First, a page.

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New Mexico Chile | Hatch Chile Guide A to Z

hatch chiles falling out of a box

New Mexico Chile, also known as, Hatch Chile is grown and harvested in the Hatch Valley of New Mexico. Learn more about Hatch Chile Peppers from iHatchChile

What are Hatch Chile Peppers?

It’s no secret why everyone is obsessed with Hatch Peppers. Named after the original growing area in Hatch, New Mexico, authentic Hatch Peppers are truly a Southwestern favorite. No other pepper is prized more than this variety which grows in the Hatch Valley, just north of Las Cruces. The valley, which stretches along the Rio Grande’s southern-most bend before crossing into Texas and Mexico, is covered with row after row of these green leafy pepper plants for most of the summer. Chefs say that the intense sunlight and cool nights in this valley result in a uniquely flavored pepper that’s unrivaled by any other.

How hot are Hatch Chile Peppers?

Hatch peppers are the only variety pepper where the heat is determined by the seed variety (i.e. Mild, Medium, Hot, and X-Hot seed varieties). Most Hatch peppers are about a third as hot as a typical jalapeno pepper, but they can get as hot as a Manzano pepper (~12,000 SHU).

Because there are different varieties of chili peppers that can be categorized as Hatch Chile Peppers, there heat levels can vary from a fairly mild 1,000 Scoville Heat Units (SHU) to around 12,000 SHU.

The Scoville Scale measures the relative heat of hot peppers, and most Hatch chiles score between 1,500 and 2,500 units—about the same level of heat as poblano or Anaheim peppers.

Different types of Hatch peppers:

NuMex Big Jim
NuMex Sandia
NuMex Joe E. Parker
New Mexico 6-4
NuMex Heritage 6-4
NuMex Heritage Big Jim
Barker Extra Hot
NuMex R Naky

The most popular varieties you’ll find in the store are:

  • Big Jim
  • 6-4
  • Barker

Taste Profile:

Hatch peppers are hugely popular in the Southwest and surrounding region for their unique flavor profile. They are quite earthy in flavor, similar to the Anaheim chili pepper, but unmatched in flavor because of their growing region, in Hatch, NM. Some say their flavors are defined by the rich regional soil in which they are grown, though others argue that the soil is irrelevant, and that they taste great wherever they are grown. (I disagree with that!)

They can be eaten raw, offering a crisp, spicy flavor and a mild pungency similar to an onion, though they are typically roasted which gives them a smoky, rich, earthier, sometimes buttery flavor.

Hatch green chiles offer a bit more bite, while aging them to ripened red Hatch chiles mellows them and the heat they deliver from an initial bite to more of a blooming back heat.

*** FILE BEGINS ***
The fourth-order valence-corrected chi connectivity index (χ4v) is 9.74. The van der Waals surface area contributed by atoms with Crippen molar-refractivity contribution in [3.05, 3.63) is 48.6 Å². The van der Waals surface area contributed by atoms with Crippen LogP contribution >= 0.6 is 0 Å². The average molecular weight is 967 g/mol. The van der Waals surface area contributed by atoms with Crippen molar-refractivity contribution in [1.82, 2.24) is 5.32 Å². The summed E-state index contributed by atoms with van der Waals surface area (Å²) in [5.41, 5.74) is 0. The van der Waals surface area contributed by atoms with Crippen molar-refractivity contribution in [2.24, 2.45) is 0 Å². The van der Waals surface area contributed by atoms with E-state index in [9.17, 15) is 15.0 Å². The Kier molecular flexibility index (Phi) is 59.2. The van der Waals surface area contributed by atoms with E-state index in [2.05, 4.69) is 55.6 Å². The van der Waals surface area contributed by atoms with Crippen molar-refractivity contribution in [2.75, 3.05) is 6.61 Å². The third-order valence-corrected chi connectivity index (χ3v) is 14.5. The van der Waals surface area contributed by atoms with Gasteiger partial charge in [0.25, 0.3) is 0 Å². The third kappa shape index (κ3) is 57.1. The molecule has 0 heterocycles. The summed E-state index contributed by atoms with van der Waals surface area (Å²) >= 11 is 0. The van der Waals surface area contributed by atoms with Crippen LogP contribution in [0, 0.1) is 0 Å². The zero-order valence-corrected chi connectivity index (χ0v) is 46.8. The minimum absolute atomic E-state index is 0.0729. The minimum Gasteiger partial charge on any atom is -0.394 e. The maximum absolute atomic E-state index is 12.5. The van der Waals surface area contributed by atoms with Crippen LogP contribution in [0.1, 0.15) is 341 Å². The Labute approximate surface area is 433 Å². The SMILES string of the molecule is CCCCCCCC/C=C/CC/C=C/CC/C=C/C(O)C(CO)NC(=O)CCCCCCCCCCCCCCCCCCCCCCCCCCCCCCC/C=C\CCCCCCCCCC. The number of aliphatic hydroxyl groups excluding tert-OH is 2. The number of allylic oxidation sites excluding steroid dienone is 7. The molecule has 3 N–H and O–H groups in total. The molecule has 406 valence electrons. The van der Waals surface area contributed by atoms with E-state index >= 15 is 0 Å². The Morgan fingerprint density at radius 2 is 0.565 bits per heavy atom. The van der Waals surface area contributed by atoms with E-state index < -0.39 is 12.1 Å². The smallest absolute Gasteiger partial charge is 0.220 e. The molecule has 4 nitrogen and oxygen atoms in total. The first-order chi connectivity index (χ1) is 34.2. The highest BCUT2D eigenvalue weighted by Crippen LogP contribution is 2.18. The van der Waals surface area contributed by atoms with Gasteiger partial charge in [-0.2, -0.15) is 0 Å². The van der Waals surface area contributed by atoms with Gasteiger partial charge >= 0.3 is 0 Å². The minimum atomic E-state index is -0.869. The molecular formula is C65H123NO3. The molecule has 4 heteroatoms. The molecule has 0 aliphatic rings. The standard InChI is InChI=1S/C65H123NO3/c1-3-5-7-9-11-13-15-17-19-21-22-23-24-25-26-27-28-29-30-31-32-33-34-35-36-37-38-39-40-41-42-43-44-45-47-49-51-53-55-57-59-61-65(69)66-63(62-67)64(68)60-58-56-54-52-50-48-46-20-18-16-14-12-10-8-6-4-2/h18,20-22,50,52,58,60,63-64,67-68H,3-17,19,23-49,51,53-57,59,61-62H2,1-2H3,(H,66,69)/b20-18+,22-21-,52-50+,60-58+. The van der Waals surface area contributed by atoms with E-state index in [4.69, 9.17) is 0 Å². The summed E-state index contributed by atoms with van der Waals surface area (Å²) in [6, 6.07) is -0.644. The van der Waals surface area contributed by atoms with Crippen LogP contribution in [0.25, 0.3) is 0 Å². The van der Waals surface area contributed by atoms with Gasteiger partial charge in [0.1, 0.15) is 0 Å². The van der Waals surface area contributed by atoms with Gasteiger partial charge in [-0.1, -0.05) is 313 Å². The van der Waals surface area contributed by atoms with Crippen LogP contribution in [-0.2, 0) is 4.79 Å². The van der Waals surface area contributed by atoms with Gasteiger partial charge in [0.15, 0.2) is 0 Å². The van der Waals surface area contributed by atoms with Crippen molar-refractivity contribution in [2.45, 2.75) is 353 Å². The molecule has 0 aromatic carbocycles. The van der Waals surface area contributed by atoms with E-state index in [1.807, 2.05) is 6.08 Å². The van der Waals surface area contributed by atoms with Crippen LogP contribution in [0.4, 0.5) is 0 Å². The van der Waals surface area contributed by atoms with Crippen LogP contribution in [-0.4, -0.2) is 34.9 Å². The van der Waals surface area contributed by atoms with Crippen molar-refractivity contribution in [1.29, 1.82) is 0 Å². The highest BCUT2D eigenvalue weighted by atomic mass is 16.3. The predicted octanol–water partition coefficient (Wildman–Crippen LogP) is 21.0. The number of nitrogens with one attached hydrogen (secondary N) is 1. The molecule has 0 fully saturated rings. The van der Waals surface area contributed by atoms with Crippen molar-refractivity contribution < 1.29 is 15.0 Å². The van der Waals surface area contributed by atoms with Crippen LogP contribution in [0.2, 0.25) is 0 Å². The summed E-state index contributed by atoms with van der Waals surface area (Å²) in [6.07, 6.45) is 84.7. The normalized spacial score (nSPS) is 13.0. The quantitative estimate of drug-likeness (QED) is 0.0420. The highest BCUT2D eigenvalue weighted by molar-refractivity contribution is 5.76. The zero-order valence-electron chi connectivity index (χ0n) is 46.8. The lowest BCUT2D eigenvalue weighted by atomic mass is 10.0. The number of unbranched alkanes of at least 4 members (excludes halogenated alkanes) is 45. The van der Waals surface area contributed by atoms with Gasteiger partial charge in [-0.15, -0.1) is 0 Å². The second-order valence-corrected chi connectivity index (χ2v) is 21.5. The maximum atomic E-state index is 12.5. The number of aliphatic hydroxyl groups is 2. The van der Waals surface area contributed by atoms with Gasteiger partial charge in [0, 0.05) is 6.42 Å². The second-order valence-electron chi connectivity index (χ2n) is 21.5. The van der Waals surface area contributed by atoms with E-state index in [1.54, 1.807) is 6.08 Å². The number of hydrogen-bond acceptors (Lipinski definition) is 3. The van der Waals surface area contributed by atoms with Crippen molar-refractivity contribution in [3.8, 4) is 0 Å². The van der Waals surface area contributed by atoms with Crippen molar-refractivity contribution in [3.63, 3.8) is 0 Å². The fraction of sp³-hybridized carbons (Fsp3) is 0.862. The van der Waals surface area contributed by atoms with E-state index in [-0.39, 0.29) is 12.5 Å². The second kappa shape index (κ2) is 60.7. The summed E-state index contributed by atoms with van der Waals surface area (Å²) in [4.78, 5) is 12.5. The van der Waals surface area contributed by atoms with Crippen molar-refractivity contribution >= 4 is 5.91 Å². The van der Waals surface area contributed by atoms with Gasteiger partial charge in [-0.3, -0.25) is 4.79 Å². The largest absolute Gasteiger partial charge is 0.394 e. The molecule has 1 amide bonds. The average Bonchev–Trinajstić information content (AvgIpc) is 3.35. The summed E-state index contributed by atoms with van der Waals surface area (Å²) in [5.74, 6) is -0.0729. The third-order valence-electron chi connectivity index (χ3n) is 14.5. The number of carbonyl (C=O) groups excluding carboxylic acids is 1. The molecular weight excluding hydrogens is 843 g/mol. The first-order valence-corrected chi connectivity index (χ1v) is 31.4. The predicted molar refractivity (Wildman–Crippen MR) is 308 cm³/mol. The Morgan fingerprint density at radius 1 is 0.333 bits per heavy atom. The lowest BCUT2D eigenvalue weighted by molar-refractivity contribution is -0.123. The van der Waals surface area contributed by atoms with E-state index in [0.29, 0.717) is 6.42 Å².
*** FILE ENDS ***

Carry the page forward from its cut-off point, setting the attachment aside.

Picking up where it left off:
Also, my buddy Michael from Chili Pepper Madness has some more great recipe and flavor notes here.

How to cook with Hatch Chile Peppers:

Hatch Peppers have a meaty flesh with heat that varies depending on the variety, making them ideal for use in Hatch Chile Chili, Enchilada Soup, and Hatch Chile Margaritas. But it doesn’t just stop there. You can also try roasting and using them in salads, soups, stews, dips, and sandwiches. For even more great ideas on how to use this incredible chile, purchase a copy of Melissa’s Hatch Chile Cookbook.

Click Here for at home Hatch Roasting Instructions

removing seeds from green chile

Where to find Hatch Chile roasts:

I set out to answer that question almost a decade ago, with this handy too: Hatch Chile Finder

I list all the fresh hatch chile roasts that we can find across the country.

hatch chile map of the US Hatch Chile locator

When is Hatch Chile season?

Short Answer: August – September

Hatch chile peppers have a very short (6 weeks) cultivation season, as they are larger peppers with very thick walls. They are typically harvested in August and September each year, though the season can be extended a couple weeks on either side, depending on the weather. This is referred as Hatch chile season.

Additionally, once per year, the state throws a massive party for Hatch Chiles, referred to as the Hatch Chile Festival, where the city population goes from around 2000 people to over 20,000 people!

Can I substitute Anaheim Peppers for Hatch Peppers?

Technically…yes, you can. You can grow the different types of Hatch peppers from seed or purchase seedlings and grow them in your own garden anywhere that chili peppers can be grown. However, as they won’t be growing in Hatch, New Mexico, you won’t get the same wall thickness, flavor profile, and they can’t actually be called “Hatch Chile Peppers”. 😉

When can I buy Hatch Chile Peppers?

Be sure to check out our Hatch Chile Finder to locate fresh hatch chile roasts. If you’re looking for chiles online, here are a couple resources:

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